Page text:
As David Cameron outlined plans for his ‘big society’, many constituents who could be given the right to veto council tax rises have said they would most likely want to veto any council tax rises.
The option to veto council tax rises will go alongside elected police chiefs and the ability to run your own school, which are also schemes that could not possibly go wrong in any way whatsoever.
One resident looking forward to the ‘big society’ told us, “Given the choice between paying a lot of council tax, or paying not very much council tax, I have to say that I would err on the side of paying not very much council tax.”
“I might be in the minority here I suppose, but that’s just the way it is.”
“I’d like to see this same veto principle applied to other forms of taxation, many of which seem intent on taking money away from me – which I have a strong underlying philosophical objection to.”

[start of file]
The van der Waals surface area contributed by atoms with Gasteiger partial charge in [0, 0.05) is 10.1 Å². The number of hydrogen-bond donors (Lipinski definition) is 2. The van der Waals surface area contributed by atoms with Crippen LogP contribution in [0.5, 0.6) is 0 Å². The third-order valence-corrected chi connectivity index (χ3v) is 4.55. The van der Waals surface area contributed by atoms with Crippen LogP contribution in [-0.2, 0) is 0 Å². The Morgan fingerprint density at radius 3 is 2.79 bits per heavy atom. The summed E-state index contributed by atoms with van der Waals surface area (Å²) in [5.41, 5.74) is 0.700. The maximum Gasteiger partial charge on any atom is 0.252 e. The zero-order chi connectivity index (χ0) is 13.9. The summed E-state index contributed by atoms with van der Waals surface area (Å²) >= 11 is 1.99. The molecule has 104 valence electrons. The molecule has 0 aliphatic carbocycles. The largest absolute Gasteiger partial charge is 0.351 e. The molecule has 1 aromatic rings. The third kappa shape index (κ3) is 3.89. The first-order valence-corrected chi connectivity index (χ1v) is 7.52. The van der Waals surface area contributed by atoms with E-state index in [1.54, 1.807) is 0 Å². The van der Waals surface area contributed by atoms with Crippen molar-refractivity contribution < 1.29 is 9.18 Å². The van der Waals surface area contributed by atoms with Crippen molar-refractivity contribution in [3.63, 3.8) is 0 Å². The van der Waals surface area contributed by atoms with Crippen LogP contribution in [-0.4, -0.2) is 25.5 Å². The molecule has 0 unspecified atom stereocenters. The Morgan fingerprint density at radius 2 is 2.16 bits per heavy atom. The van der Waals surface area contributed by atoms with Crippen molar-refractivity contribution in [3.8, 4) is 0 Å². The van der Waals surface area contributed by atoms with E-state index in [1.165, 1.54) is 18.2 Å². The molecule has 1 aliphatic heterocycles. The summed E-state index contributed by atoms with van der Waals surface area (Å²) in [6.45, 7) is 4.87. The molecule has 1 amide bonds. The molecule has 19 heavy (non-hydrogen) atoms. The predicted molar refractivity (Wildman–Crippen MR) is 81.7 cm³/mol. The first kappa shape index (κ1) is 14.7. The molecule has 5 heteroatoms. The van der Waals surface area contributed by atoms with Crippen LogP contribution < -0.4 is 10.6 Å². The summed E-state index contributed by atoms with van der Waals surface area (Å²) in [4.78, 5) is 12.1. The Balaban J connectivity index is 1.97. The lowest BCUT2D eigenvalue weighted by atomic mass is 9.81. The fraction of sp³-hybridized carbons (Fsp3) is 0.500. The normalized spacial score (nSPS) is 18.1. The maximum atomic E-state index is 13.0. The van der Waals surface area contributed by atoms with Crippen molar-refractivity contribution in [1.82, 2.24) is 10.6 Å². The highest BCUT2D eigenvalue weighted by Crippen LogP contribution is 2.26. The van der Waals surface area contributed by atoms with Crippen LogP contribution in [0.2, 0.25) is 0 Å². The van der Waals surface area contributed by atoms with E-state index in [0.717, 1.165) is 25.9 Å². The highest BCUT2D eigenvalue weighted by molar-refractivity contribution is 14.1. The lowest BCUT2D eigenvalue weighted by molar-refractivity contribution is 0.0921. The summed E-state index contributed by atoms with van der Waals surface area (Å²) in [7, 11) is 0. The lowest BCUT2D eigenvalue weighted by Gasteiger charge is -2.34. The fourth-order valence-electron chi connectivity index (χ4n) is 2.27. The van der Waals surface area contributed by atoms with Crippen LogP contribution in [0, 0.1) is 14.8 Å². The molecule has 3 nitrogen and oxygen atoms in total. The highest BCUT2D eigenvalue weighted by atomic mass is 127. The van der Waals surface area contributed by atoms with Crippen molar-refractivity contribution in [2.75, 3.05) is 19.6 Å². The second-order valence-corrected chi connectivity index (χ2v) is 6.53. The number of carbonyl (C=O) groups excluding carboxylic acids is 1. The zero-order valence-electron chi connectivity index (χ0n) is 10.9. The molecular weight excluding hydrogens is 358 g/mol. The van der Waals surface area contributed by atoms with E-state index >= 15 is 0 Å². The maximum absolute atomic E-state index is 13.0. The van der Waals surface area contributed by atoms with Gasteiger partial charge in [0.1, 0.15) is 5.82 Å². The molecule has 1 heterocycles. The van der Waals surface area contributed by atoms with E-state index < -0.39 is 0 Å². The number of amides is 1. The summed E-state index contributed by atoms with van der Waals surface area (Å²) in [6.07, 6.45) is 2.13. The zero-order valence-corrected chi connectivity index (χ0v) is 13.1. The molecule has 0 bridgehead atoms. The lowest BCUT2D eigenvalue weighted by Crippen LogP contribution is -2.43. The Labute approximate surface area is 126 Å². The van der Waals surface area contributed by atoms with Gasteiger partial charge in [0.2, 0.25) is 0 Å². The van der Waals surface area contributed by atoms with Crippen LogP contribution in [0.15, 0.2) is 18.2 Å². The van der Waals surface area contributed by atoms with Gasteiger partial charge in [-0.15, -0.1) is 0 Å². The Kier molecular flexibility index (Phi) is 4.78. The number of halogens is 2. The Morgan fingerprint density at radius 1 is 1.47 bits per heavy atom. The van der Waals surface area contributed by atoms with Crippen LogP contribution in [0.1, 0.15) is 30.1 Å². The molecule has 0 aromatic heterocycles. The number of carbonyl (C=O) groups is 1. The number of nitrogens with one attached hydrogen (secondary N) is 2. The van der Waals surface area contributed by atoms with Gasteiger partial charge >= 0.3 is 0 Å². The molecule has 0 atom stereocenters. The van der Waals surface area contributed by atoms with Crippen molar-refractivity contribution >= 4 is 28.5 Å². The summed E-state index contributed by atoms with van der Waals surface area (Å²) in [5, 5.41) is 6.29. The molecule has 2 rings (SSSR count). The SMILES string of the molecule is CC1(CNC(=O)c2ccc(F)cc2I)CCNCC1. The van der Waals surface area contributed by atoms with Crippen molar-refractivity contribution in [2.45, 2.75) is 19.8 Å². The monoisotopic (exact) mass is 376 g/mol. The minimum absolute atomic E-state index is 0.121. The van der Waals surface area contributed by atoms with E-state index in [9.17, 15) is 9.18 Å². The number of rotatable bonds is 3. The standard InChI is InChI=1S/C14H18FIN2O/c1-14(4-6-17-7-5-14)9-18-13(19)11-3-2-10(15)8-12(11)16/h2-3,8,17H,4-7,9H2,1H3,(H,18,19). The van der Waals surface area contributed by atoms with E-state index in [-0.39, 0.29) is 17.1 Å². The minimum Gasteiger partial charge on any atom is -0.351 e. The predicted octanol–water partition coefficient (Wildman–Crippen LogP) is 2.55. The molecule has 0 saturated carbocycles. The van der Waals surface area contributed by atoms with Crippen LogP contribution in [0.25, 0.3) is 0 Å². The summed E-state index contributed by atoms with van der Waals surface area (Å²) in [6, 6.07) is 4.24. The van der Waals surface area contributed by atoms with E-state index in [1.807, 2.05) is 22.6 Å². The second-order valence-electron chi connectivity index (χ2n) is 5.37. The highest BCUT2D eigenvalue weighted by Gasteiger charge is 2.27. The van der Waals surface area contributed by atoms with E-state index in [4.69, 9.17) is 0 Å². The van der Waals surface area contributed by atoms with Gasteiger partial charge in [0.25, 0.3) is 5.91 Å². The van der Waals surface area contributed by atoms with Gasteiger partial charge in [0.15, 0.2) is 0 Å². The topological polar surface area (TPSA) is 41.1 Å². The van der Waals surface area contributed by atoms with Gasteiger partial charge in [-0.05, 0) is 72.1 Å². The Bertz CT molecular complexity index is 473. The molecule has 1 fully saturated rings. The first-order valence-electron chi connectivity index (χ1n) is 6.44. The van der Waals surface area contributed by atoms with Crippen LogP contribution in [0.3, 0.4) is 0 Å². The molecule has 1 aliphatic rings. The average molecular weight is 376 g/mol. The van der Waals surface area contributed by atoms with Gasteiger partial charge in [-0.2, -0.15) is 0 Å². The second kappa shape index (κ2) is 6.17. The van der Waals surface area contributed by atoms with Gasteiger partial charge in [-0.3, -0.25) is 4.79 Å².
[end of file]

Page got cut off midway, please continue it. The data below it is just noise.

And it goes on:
Some have suggested that voting to increase council tax might be a sign of greater underlying problems for constituents.
As one voter explained, “It’s a simple equation, we would look at the votes, and anyone perfectly willing to pay higher council tax is taken for psychiatric assessment – whether they want it or not. We simply can’t have mentals going around voting on things.”
Others have questioned the objectives of the new plans, with one voter querying, “The big society gives me the right to elect senior public officials, and sack MPs – but the first thing the coalition did was change the law so they will definitely get the full five years and make it impossible to get rid of them? Right.”
“But I do like the council tax veto is an excellent idea. I think by the end of their five-year term, the council will be giving me money to live here. Which sounds pretty good to me.”